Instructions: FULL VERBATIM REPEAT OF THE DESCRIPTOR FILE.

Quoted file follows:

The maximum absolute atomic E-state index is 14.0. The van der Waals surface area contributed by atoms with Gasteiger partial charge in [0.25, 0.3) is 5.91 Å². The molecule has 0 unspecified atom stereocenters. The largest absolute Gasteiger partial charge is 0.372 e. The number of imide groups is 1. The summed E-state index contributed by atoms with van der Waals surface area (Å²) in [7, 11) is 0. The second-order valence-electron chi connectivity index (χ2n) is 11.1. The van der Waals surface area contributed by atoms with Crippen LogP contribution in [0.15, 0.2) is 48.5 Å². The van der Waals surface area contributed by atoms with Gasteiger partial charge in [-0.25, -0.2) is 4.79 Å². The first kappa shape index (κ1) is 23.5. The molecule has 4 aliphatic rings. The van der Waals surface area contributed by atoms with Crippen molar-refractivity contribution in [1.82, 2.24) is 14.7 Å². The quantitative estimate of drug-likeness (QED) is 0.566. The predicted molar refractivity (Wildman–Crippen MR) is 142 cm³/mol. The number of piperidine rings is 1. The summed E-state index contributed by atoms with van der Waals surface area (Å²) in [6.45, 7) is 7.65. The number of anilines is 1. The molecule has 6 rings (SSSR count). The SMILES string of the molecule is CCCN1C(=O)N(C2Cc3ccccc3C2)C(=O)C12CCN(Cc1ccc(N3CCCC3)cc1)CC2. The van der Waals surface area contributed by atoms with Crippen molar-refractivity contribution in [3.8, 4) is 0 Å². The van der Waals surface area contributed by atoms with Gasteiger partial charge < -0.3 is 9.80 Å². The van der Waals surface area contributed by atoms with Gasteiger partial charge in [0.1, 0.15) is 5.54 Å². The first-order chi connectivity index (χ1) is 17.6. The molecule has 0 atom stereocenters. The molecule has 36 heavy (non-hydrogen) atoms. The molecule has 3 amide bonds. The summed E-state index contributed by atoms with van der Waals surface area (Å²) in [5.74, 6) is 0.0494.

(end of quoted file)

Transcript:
The maximum absolute atomic E-state index is 14.0. The van der Waals surface area contributed by atoms with Gasteiger partial charge in [0.25, 0.3) is 5.91 Å². The molecule has 0 unspecified atom stereocenters. The largest absolute Gasteiger partial charge is 0.372 e. The number of imide groups is 1. The summed E-state index contributed by atoms with van der Waals surface area (Å²) in [7, 11) is 0. The second-order valence-electron chi connectivity index (χ2n) is 11.1. The van der Waals surface area contributed by atoms with Crippen LogP contribution in [0.15, 0.2) is 48.5 Å². The van der Waals surface area contributed by atoms with Gasteiger partial charge in [-0.25, -0.2) is 4.79 Å². The first kappa shape index (κ1) is 23.5. The molecule has 4 aliphatic rings. The van der Waals surface area contributed by atoms with Crippen molar-refractivity contribution in [1.82, 2.24) is 14.7 Å². The quantitative estimate of drug-likeness (QED) is 0.566. The predicted molar refractivity (Wildman–Crippen MR) is 142 cm³/mol. The number of piperidine rings is 1. The summed E-state index contributed by atoms with van der Waals surface area (Å²) in [6.45, 7) is 7.65. The number of anilines is 1. The molecule has 6 rings (SSSR count). The SMILES string of the molecule is CCCN1C(=O)N(C2Cc3ccccc3C2)C(=O)C12CCN(Cc1ccc(N3CCCC3)cc1)CC2. The van der Waals surface area contributed by atoms with Crippen molar-refractivity contribution in [3.8, 4) is 0 Å². The van der Waals surface area contributed by atoms with Gasteiger partial charge < -0.3 is 9.80 Å². The van der Waals surface area contributed by atoms with Gasteiger partial charge in [0.1, 0.15) is 5.54 Å². The first-order chi connectivity index (χ1) is 17.6. The molecule has 0 atom stereocenters. The molecule has 36 heavy (non-hydrogen) atoms. The molecule has 3 amide bonds. The summed E-state index contributed by atoms with van der Waals surface area (Å²) in [5.74, 6) is 0.0494.